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Comment Re:They can charge what they like (Score 1) 371

That's wrong. You're taking a half a sentence and quoting it out of context. Clause 3(b) doesn't require you to do anything - it gives you the option of doing that. Clause 3(a) permits you instead to provide the source code only to those to whom you sell (or give) the compiled binaries. 3(c) is yet another option, but it's availably strictly for non-commercial distribution so it doesn't apply here.

He is well within his rights to ask you to buy his product before he gives you the source code.

Comment Re:Yep (Score 5, Insightful) 553

I don't think anyone's calling out THQ - they made an amazing offer. The complaints are specifically toward Humble specifically for going back on the very things for which fans were most impressed with them. I'm not too happy about that myself, but I'm sure that they didn't take the decision to do this lightly. THQ - an excellent developer and publisher - is having problems right now, and Humble chose to burn a bit of their ample supply of good karma to help them. It means we can get some THQ games cheaply now and hopefully boost THQ enough that they can continue making games in the future.

Comment Re:Microsoft banned GPL in UEFI binaries .. (Score 1) 179

So does that mean that the FSF is going to release a binary without source code? How ironic.

No, the Linux Foundation. And no, it doesn't mean they'll release a binary without source code - it just means that the binary presented for signing must not be licensed as GLPv3 (or similar, whatever that means).

Comment Re:EFF is stretching it (Score 1) 139

Sufficiency is not necessity, so listing a few examples of unrelated potential fair uses isn't much of an argument. And nobody here is using children as a defense - the EFF is suing Universal, not the other way around. Universal is being accused of abusing the DMCA takedown process, and the defense is that one of their songs happened to appear incidentally in the background to a 29-second video of a baby acting cute.

Comment Re:Memory leaks (Score 2) 393

I have to give them credit. The Firefox devs have quite a sense of humor.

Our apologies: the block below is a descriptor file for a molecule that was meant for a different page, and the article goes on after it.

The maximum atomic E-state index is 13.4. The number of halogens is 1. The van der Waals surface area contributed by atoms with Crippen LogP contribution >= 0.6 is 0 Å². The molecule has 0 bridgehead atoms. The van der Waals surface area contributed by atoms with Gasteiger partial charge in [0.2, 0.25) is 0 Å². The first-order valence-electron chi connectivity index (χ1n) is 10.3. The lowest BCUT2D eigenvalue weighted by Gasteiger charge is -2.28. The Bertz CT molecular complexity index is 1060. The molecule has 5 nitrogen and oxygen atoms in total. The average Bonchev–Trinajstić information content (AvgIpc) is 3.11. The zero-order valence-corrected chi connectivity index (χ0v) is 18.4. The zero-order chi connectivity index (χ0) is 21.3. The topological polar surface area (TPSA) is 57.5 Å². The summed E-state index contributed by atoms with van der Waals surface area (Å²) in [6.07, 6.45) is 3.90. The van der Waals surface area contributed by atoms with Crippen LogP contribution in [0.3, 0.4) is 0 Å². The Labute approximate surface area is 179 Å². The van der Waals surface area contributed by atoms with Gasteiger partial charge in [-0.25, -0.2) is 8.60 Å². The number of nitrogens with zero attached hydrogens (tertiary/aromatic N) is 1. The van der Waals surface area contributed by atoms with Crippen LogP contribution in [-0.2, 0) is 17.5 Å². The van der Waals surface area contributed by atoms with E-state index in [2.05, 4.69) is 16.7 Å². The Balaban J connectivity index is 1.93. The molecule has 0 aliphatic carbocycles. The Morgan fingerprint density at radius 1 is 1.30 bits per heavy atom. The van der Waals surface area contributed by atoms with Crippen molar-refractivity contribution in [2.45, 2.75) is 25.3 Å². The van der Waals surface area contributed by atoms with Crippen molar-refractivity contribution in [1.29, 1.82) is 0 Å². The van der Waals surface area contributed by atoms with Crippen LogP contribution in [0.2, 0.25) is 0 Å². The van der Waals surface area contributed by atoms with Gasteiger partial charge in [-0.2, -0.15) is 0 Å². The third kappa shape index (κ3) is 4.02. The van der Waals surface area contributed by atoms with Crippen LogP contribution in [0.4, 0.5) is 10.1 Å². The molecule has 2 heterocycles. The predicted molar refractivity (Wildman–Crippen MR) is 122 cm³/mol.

I remember when they claimed that Firefox's excessive memory usage was a feature not a bug -- i.e., Firefox was caching pages. Which is really great except that it wasn't true.

I remember that. It actually was all true, and not as you describe. They never said that the memory usage was "a feature, not a bug". That would be daft. They said that the enormous memory usage of one particular version wasn't caused by a memory leak as many suspected (there were several known ones at that stage, but this wasn't one of them), but rather that it was caused by a new feature that was added to that version and removed from the next (hey, let's use all the free memory as a cache pool! when apps need more memory we'll feed it to them as needed. what could go wrong?). It was a misfeature - a bad idea that worked as it was designed to.

Comment Re:is any of this needed? (Score 2) 182

Triggering a separate interrupt for individual characters was the slow way of rendering text. There's the overhead of the IRQ jump itself, handling cursor movement, window wrapping, scrolling - all that is OK if done once for a batch of characters but too much work when repeated for each character. Most programs used DOS or BIOS calls to print out strings of text at a time. Those occasional programs that had need to twiddle random characters on the screen would edit segment $B800 directly. Whether using BIOS, DOS or the text buffer, you're still using text mode. And believe me - it was much faster just setting the byte for a character and letting the hardware figure it out than plotting the pixels for the text in software. That's what text mode was - hardware-accelerated graphics that increased speed and reduced memory usage at the expense of limiting you to a set of pre-defined characters always arranged in a grid. There weren't compatibility issues because the protocol (the location and format of the text buffer in segment $B800) was kept sufficiently consistent from CGA to EGA to VGA.

Comment Re:He's obviously right (Score 1) 635

A market that likes to overpay is a good market to be in :) There's a question about how long that tendency will last, but it's been going strong for over 3 years so far and doesn't appear to be slowing yet. It possibly won't until games are so commonplace on that platform that users no longer feel the need to encourage growth, but at that stage you will probably no longer have your problem of a limited userbase.

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